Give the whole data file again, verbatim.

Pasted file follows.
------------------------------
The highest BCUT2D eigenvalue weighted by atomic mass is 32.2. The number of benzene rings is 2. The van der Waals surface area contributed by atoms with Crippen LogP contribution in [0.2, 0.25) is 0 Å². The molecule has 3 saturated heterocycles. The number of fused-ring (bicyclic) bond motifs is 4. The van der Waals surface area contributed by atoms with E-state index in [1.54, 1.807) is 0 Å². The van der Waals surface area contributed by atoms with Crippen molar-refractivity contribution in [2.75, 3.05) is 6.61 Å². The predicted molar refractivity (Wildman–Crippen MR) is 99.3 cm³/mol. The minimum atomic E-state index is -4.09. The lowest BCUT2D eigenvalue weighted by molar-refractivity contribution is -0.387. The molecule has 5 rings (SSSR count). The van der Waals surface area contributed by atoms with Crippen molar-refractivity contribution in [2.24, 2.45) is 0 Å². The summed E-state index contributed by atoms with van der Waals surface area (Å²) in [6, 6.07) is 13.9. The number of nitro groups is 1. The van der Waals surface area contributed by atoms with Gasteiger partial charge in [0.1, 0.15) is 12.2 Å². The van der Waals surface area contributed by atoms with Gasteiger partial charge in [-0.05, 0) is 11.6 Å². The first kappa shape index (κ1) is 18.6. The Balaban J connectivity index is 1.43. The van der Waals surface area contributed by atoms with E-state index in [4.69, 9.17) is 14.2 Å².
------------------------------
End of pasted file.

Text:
The highest BCUT2D eigenvalue weighted by atomic mass is 32.2. The number of benzene rings is 2. The van der Waals surface area contributed by atoms with Crippen LogP contribution in [0.2, 0.25) is 0 Å². The molecule has 3 saturated heterocycles. The number of fused-ring (bicyclic) bond motifs is 4. The van der Waals surface area contributed by atoms with E-state index in [1.54, 1.807) is 0 Å². The van der Waals surface area contributed by atoms with Crippen molar-refractivity contribution in [2.75, 3.05) is 6.61 Å². The predicted molar refractivity (Wildman–Crippen MR) is 99.3 cm³/mol. The minimum atomic E-state index is -4.09. The lowest BCUT2D eigenvalue weighted by molar-refractivity contribution is -0.387. The molecule has 5 rings (SSSR count). The van der Waals surface area contributed by atoms with Crippen molar-refractivity contribution in [2.24, 2.45) is 0 Å². The summed E-state index contributed by atoms with van der Waals surface area (Å²) in [6, 6.07) is 13.9. The number of nitro groups is 1. The van der Waals surface area contributed by atoms with Gasteiger partial charge in [0.1, 0.15) is 12.2 Å². The van der Waals surface area contributed by atoms with Gasteiger partial charge in [-0.05, 0) is 11.6 Å². The first kappa shape index (κ1) is 18.6. The Balaban J connectivity index is 1.43. The van der Waals surface area contributed by atoms with E-state index in [4.69, 9.17) is 14.2 Å².